Hi, hope everyone has a good start for the year.
I spent my 2017 Christmas in Kowloon Hong Kong and stayed at Cordis. It was formally known as Langham Place. I had a relaxing trip and the hotel experience and the shopping centre around Mongkok was really great. Despite having a good time, another purpose of going Hong Kong is to actually open a SMIP (Stocks Monthly Investment Plan), which uses dollar costs averaging concept to buy into stocks. Maybank Kim Eng offers such service, but only Hong Kong offers the option to purchase 2800 Stock Tracker Fund of Hong Kong. It’s managed by SPDR, and tracks the index pretty well. (Will share this more in my next post on Portfolio Update )
As I love to look out for opportunities in investment, the crowded and lively shopping environment in Langham Place caught my attention. The Langham Place Shopping Mall is owned by Champion REIT, together with the Langham Place Office tower just next to it; whereas the hotel is separately owned by Langham Hospitality Trust, which also owned a portfolio of hotels in central region as well as overseas. However both Reits are actually investments spunned off by Great Eagle Holdings, -a Hong Kong real estate company listed in HKSE.
After returning to Singapore, I looked through its annual report on Champion Reit. As it currently owns only 3 properties- two proprties in Langham and Three Garden Road in the heart of Hong Kong’s financial centre, it makes it easy to analyse each property too.
All under one roof
Langham Place is an integrated commercial development consisted of the shopping mall, office tower as well as the a 5 star Cordis Hotel. It is also easily accessible by MTR (HK’s MRT), which is connected to Mongkok station. Closer to home, it’s probably quite similar to Raffles City, with City Hall station, Raffles City shopping centre, Raffles City Tower, and Fairmont Singapore connected together. They properties are intelligently combined such that they complement each others businesses. For instance shopping mall gets to capture traffic from the hotel guests, office staff as well as train passagers alighting at Mongkok station, be it for dining or shopping or catching a movie or even a drink with friends at the sky bar. Having that convenience and accessibility to hotel guests is also what attracts them to become repeat customers. Additionally, they are one of the few malls which closes at 11pm in the evening (up to 11.30pm during Christmas season) compared to popular shopping centres in Tsim Sha Tsui which closes at 10pm. I visited the mall during my stay, and it was actually very crowded up till 11pm.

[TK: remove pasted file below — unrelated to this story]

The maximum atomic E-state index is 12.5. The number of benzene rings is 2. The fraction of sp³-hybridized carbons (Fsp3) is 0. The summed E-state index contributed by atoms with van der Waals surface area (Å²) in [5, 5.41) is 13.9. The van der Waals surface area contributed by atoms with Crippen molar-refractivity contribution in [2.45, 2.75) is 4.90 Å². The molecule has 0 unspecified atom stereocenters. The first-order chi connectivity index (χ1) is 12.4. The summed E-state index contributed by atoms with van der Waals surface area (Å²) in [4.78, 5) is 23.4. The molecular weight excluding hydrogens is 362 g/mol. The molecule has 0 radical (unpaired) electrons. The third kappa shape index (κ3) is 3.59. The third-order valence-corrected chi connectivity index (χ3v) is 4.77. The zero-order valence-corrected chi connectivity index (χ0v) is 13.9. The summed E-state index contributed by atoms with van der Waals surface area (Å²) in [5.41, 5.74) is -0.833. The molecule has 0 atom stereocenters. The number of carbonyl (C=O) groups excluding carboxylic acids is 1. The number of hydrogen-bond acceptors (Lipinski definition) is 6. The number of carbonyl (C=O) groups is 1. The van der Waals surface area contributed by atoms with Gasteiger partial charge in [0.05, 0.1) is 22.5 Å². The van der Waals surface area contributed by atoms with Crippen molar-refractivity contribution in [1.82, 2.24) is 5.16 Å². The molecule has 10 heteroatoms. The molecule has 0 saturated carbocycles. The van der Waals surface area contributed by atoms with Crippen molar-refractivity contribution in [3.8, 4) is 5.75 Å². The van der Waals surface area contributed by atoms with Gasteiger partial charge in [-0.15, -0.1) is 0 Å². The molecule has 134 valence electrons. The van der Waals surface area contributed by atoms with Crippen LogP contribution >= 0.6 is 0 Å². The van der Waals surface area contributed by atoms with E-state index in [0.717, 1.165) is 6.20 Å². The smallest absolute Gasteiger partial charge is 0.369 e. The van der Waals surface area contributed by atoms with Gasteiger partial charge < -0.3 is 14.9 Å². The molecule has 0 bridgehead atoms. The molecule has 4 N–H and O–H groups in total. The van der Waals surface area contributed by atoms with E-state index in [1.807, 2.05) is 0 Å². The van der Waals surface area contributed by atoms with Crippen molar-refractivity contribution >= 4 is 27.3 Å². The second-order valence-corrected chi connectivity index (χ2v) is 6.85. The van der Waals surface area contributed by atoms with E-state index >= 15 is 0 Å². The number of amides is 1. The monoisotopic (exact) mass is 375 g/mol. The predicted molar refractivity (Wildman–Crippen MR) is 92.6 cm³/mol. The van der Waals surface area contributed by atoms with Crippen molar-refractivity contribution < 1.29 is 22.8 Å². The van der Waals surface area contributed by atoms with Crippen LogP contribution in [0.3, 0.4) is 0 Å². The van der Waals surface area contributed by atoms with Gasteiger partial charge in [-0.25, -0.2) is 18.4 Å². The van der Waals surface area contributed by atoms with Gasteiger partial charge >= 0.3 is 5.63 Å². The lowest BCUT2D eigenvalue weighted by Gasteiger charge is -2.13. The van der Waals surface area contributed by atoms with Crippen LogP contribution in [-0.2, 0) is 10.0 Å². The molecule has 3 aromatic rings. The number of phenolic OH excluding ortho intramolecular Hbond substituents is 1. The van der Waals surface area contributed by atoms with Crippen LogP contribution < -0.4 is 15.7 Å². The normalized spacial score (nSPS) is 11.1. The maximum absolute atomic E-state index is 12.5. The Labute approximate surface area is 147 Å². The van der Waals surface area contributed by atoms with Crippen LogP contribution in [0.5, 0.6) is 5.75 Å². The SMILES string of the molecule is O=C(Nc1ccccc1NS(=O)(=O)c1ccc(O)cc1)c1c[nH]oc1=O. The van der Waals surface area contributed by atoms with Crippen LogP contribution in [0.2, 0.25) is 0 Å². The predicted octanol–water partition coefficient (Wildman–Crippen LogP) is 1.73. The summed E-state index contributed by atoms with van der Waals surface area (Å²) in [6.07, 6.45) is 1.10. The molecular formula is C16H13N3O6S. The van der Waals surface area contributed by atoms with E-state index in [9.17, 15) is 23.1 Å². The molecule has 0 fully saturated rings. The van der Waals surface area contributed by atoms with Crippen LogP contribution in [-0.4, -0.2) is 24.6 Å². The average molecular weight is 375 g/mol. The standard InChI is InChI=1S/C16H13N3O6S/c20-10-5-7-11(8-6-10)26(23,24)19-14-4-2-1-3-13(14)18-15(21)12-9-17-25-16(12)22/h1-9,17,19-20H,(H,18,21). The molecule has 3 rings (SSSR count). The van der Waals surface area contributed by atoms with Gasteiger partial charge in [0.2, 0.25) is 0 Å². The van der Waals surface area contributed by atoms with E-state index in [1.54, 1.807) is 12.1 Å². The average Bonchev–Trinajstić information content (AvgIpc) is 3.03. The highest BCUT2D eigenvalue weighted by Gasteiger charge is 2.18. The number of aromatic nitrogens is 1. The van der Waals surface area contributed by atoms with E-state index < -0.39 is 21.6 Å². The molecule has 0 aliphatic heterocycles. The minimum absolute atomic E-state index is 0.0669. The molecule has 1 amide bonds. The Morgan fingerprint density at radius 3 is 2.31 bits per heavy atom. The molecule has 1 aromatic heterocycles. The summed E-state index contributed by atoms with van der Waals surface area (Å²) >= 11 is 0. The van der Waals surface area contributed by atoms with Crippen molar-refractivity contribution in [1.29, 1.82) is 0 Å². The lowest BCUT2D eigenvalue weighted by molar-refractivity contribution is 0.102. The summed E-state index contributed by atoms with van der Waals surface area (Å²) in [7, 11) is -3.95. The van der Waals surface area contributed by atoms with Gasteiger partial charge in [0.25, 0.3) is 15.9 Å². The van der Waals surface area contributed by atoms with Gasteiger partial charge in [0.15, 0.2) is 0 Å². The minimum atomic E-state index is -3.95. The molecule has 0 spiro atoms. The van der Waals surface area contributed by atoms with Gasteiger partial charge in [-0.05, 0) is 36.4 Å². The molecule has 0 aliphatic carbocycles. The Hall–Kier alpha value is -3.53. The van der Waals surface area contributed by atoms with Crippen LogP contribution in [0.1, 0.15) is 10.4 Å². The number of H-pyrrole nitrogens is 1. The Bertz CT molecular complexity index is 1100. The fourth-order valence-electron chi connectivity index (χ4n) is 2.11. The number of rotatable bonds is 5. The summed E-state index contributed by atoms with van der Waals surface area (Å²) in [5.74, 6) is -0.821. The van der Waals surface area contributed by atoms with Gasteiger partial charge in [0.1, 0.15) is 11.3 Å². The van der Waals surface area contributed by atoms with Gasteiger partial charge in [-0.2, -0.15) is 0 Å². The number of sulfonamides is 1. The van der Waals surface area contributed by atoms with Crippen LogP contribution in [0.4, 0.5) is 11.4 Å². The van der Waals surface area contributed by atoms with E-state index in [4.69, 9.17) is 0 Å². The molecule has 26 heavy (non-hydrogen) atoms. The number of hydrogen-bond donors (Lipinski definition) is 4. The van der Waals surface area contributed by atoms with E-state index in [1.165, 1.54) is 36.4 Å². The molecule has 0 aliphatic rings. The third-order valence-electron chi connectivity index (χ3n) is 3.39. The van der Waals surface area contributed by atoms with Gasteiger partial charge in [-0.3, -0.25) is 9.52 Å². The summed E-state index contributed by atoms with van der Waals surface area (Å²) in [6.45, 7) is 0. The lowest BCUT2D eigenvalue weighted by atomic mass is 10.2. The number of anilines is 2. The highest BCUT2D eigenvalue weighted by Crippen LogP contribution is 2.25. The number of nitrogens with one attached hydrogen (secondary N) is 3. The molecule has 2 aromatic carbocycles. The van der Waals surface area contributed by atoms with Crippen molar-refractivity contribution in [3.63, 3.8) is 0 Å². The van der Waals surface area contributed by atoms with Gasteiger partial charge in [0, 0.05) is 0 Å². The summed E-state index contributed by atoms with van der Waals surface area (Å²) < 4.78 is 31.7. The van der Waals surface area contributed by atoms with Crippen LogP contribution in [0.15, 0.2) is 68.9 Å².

Busy District with Attractions
Even the name by itself ‘Mong Kok’ in cantonese, means busy corner. In fact, calling it a busy district is an understatement. By Guiness world records standards, it was described as the world’s most densely populated place, with population density of 130,000/sqkm. (Average population density in HK stands at 6442.65/sqkm and Singapore 7987.52/sqkm) , and yet we are feeling crowded already. Being crowded is not without it’s reason. Its famous Ladies Market, known as ‘Lui Yan Gai’, is also one of the most visited places in Hong Kong. Another reason which attributed to it’s densely population area is the high density housing. Hence, situated in the city area which is busy, packed and vibrant, it naturally leads to more passerbys and visitors shopping in Langham Mall.
Focusing on shopping experience and clear positioning strategy